Chancellor Angela Merkel's ruling party emerged victorious in the recent German parliamentary election, but the winning of a large number of seats by a rightist party will make her party's hold on power less stable than in the past.

The Asahi Shimbun interviewed Volker Perthes, the head of a respected German think tank, to ascertain what the election results mean for Germany's role in Europe and the world.


In Germany, we see leadership like a soccer game where you have people who are the leader on the team but they have to make sure that the right people get the ball at the right time.

Maybe they get the ball more often than others, but they also have to kick it on to the next in line in order to score a goal. That's the German idea about co-leadership.

That is the only type of leadership that would be accepted among the other 27 members of the European Union.

If Germany is only seen as actively promoting its interests at the expense of others, such as the sovereign debt crisis in Greece, you would immediately see these pictures in Greek tabloids of (Chancellor Angela) Merkel with a small mustache (like Hitler).

In a historical sense, Germany was a country that tried to dominate the rest so Germans are very cautious when others say we should lead more strongly. I'm not sure German citizens would expect Merkel to assume a moral leadership role.

Germans are much more reluctant than the French or the British to consider the use of military force. This has been replaced by a certain realism that there are dangers out there in the world and it needs democratic countries to intervene in order to prevent the worst from happening, such as in Mali.

With Britain becoming more absent from German-French-British cooperation (due to Brexit), Germany and France will have to serve as co-leaders.

There will be slight differences here as to the course, mainly as to the course in Europe, depending on coalition partners. The main question is whether Germany would be a good, trusted, effective partner of France.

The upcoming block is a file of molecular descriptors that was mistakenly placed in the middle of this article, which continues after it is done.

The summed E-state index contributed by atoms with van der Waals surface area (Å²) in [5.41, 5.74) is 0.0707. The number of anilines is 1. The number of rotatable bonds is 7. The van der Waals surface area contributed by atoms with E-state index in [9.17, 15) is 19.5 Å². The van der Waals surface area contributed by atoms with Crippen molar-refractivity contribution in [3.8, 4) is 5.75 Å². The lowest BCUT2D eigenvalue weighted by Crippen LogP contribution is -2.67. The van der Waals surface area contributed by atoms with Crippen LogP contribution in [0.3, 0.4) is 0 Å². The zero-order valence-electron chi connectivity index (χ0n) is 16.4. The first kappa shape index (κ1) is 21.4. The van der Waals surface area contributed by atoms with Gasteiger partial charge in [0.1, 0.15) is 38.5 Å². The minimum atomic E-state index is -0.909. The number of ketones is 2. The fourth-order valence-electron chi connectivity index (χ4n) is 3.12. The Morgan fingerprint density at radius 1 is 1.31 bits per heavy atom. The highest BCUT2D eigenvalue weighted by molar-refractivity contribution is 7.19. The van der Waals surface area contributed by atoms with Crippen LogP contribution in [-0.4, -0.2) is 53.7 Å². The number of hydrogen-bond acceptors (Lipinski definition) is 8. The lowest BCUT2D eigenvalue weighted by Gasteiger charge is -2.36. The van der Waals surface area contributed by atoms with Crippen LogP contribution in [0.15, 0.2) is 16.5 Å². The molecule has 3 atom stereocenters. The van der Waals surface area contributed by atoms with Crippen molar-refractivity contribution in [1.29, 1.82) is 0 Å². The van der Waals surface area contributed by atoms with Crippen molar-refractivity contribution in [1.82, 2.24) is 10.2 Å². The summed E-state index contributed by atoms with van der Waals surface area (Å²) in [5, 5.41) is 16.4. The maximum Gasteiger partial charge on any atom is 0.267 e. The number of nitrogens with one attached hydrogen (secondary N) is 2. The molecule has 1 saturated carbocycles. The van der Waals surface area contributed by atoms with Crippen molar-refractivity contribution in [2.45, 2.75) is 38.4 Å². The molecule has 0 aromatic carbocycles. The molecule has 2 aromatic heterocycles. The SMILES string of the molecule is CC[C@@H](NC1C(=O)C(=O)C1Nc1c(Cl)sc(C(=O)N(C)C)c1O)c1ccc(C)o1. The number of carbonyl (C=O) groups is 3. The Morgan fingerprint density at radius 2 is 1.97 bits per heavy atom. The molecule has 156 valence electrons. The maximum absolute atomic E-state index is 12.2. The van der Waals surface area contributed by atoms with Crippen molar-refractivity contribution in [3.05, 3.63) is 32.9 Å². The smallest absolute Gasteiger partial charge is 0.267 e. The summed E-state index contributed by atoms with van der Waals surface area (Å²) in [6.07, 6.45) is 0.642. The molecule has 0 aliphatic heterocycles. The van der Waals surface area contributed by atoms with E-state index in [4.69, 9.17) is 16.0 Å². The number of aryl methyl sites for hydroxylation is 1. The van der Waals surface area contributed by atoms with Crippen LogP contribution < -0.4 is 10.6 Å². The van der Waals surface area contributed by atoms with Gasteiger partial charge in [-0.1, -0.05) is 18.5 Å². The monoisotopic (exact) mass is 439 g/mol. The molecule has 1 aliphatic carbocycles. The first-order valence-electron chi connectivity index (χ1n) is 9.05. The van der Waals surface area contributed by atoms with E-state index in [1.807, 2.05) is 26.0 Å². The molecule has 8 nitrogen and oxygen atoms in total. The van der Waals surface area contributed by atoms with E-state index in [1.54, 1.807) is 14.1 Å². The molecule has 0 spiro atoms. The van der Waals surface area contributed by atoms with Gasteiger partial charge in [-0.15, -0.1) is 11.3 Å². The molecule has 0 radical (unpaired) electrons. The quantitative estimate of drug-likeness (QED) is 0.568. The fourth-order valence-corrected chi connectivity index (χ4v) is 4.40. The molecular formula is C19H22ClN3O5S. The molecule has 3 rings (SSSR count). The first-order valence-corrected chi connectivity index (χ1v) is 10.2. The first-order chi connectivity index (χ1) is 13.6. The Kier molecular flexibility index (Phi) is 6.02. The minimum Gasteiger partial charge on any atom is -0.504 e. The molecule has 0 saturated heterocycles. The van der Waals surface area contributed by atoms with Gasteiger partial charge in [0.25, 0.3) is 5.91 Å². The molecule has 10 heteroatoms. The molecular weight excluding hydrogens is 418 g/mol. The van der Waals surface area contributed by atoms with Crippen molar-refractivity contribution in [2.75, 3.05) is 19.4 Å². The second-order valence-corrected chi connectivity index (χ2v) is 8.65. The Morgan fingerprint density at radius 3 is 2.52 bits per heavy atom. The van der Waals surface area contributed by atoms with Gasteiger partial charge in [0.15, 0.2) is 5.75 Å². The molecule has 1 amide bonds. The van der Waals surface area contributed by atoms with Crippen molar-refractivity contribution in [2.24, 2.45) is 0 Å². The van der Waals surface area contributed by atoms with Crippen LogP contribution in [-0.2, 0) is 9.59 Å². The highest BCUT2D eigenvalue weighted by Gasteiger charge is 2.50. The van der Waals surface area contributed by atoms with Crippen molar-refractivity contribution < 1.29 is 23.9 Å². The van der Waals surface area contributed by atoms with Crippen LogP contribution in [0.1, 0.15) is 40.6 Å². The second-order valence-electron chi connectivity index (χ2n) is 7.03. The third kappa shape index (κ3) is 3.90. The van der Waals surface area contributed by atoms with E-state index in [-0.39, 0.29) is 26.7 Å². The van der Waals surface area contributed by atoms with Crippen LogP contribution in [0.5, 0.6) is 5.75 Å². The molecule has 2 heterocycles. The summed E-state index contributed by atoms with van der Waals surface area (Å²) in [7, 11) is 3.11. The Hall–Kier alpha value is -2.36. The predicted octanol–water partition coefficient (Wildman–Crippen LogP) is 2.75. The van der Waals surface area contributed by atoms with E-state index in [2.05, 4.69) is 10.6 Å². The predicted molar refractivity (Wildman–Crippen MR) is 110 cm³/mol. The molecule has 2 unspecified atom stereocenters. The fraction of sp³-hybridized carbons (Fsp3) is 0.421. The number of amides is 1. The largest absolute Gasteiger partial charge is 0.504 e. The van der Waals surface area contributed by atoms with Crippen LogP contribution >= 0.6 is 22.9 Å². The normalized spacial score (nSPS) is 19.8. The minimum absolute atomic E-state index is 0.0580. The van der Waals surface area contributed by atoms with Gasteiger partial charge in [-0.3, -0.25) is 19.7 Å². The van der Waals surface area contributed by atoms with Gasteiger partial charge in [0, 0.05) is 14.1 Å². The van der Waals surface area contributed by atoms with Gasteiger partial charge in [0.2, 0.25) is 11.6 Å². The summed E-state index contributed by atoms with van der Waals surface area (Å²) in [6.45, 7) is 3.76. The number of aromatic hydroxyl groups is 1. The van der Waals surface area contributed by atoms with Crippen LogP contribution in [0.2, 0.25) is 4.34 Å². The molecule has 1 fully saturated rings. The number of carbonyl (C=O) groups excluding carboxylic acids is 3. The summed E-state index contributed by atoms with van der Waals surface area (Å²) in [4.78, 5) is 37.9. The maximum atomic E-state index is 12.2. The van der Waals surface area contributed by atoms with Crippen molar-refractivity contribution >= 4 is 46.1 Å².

The decision by Merkel is not to oppose (U.S. President Donald) Trump head-on. There are certain things, such as NATO cooperation, which we cannot do without the United States, so practically you cooperate.

The relationship between Merkel and Trump will never become like the relationship between (Prime Minister Shinzo) Abe and Trump. She wouldn't develop a personal relationship through playing golf. Golf diplomacy wouldn't cross her mind.

Regarding the South China Sea and freedom of navigation, these sea lanes are important for German-Chinese and European-Chinese trade. Because of Germany's very strong economic relationship with the Chinese, we would urge the Chinese to play to international law.

Germany has some skills and experience in long-term multilateral silent diplomacy regarding the Iran (nuclear agreement).

We are one of the few countries that has both North and South Korean embassies in Berlin. North Koreans don't see us as an enemy. If our role in a diplomatic process is asked for, we should be ready to do that.

Post-1945, Germany went the way of regional integration and regained its sovereignty through integrating with the European Union.

For Japan, it was the bilateral relationship with the United States that brought you back into the world.

German soft power is about a story of integration and a quite open attitude toward our own history. Every foreign visitor can come to Berlin and learn about the crimes of the Nazis. We were bad people and a bad country. Then we decided to make friends with our neighbors, to integrate, and it's much better now.


Volker Perthes is director of Stiftung Wissenschaft und Politik (German Institute for International and Security Affairs), a German think tank that deals with foreign policy and national security issues related to Germany and Europe.

(This article is based on an interview by Asahi Shimbun London Bureau Chief and European Editor Tsutomu Ishiai.)